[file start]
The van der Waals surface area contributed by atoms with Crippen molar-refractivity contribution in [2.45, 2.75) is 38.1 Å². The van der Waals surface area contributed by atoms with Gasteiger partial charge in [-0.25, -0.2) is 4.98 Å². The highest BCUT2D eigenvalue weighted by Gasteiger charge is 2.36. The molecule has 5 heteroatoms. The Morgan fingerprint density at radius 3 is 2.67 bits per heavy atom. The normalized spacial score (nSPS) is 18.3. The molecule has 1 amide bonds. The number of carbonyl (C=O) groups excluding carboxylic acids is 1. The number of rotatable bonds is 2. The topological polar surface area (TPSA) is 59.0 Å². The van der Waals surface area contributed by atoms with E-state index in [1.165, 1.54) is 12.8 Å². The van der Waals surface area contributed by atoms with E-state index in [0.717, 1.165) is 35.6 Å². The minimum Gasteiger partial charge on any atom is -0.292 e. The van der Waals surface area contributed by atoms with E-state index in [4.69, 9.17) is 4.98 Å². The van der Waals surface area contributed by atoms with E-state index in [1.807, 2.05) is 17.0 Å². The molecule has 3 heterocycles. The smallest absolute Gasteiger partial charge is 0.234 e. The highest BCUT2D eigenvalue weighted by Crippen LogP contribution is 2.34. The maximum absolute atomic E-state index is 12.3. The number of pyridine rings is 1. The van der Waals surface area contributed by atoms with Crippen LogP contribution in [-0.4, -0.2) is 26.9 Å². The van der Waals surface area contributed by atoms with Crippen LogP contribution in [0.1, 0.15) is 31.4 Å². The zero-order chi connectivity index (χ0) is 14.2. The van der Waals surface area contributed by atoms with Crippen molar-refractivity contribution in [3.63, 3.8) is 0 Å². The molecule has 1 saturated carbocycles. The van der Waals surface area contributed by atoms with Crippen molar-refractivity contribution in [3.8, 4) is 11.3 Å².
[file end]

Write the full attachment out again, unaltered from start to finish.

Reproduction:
The van der Waals surface area contributed by atoms with Crippen molar-refractivity contribution in [2.45, 2.75) is 38.1 Å². The van der Waals surface area contributed by atoms with Gasteiger partial charge in [-0.25, -0.2) is 4.98 Å². The highest BCUT2D eigenvalue weighted by Gasteiger charge is 2.36. The molecule has 5 heteroatoms. The Morgan fingerprint density at radius 3 is 2.67 bits per heavy atom. The normalized spacial score (nSPS) is 18.3. The molecule has 1 amide bonds. The number of carbonyl (C=O) groups excluding carboxylic acids is 1. The number of rotatable bonds is 2. The topological polar surface area (TPSA) is 59.0 Å². The van der Waals surface area contributed by atoms with E-state index in [1.165, 1.54) is 12.8 Å². The van der Waals surface area contributed by atoms with E-state index in [0.717, 1.165) is 35.6 Å². The minimum Gasteiger partial charge on any atom is -0.292 e. The van der Waals surface area contributed by atoms with E-state index in [4.69, 9.17) is 4.98 Å². The van der Waals surface area contributed by atoms with E-state index in [1.807, 2.05) is 17.0 Å². The molecule has 3 heterocycles. The smallest absolute Gasteiger partial charge is 0.234 e. The highest BCUT2D eigenvalue weighted by Crippen LogP contribution is 2.34. The maximum absolute atomic E-state index is 12.3. The number of pyridine rings is 1. The van der Waals surface area contributed by atoms with Crippen LogP contribution in [-0.4, -0.2) is 26.9 Å². The van der Waals surface area contributed by atoms with Crippen LogP contribution in [0.1, 0.15) is 31.4 Å². The zero-order chi connectivity index (χ0) is 14.2. The van der Waals surface area contributed by atoms with Crippen molar-refractivity contribution in [3.63, 3.8) is 0 Å². The molecule has 1 saturated carbocycles. The van der Waals surface area contributed by atoms with Crippen molar-refractivity contribution in [3.8, 4) is 11.3 Å².